Hundreds of thousands are made during the hunt and the hunt isn't over until Sunday! Between the licenses hunters have to buy, the expensive equipment they use, and the hundreds they spend at area lodges and restaurants.
Rangers say plenty of money, along with almost 200 gators, is being pulled in. A nine-foot alligator means big bucks for his captors, and they mean dollar signs for the state of Georgia.
"You've got people from around the United States as well as Florida and Georgia coming to this one area to hunt. They're going to have to stay here, eat here, and they're going to spend their money here," says John Kirkus.
Lake Seminole is one of only five zones where hunters are allowed to harvest alligators. Fifty hunters are licensed to take in one gator each and they've all brought friends along for the adventure.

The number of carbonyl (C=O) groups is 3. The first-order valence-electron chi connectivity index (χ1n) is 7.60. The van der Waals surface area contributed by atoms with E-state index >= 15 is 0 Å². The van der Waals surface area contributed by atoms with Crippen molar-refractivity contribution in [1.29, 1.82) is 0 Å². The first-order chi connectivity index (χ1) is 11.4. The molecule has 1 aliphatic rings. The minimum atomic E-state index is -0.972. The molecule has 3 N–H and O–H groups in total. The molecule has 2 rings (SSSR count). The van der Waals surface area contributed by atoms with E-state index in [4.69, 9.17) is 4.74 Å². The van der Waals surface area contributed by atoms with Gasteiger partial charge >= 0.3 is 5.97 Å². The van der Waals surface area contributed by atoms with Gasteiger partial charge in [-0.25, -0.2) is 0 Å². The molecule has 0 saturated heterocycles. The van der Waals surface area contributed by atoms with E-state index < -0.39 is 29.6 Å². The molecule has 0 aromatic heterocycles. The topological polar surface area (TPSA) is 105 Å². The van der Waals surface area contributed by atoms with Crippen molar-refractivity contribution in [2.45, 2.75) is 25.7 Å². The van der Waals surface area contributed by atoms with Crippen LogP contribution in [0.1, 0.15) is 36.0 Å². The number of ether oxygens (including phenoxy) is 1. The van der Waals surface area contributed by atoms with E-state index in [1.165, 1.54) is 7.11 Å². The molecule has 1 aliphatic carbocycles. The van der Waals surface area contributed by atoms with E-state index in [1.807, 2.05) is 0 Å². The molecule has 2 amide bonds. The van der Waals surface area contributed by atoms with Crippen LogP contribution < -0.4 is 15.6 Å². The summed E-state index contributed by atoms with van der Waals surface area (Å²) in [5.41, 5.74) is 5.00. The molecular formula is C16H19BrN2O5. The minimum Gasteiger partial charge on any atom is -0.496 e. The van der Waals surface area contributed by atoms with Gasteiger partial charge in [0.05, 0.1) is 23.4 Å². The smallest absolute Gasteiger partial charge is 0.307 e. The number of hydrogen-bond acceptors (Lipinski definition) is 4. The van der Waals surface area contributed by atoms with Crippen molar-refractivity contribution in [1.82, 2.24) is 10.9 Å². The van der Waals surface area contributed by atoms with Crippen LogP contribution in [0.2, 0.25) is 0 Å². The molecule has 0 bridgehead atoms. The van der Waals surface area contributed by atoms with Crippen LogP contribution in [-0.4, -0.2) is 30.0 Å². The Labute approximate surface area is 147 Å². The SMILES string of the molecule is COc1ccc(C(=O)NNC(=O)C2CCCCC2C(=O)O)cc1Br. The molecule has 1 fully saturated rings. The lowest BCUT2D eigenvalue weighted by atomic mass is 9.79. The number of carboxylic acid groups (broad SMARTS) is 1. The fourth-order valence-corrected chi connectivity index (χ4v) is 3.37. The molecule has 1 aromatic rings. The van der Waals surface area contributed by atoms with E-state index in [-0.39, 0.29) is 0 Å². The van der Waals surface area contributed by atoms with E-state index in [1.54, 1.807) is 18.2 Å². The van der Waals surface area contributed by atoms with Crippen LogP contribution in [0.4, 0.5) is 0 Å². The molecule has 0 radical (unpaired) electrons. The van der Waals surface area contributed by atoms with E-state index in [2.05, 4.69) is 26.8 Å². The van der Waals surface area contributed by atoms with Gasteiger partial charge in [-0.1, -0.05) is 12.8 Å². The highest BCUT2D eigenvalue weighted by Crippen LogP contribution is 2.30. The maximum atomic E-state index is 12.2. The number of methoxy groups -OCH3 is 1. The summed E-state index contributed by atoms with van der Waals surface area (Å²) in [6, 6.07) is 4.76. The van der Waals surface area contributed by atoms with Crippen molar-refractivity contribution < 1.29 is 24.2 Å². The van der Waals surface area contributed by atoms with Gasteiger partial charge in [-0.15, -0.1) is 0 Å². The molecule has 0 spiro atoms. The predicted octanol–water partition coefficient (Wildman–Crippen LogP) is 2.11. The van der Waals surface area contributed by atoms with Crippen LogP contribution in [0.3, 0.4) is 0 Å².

"The owners of Jack Wingate's Lodge in Bainbridge estimate that by the time gator season is over, it will have pulled in thousands of dollars for them."
"Just the room rentals alone was well over $2000, and I won't say lunch necessarily because most of them were sleeping during the day, but they ate with us and bought T-shirts and hats," Gale Goodman says.
Rangers say the hunt is an effective method of alligator population control, one they hope will bring more of the hunter population back here next year. The hunt goes through Sunday. Rangers have already set next year's dates, September 11 to the 24. Get ready, because it's an all-night trip!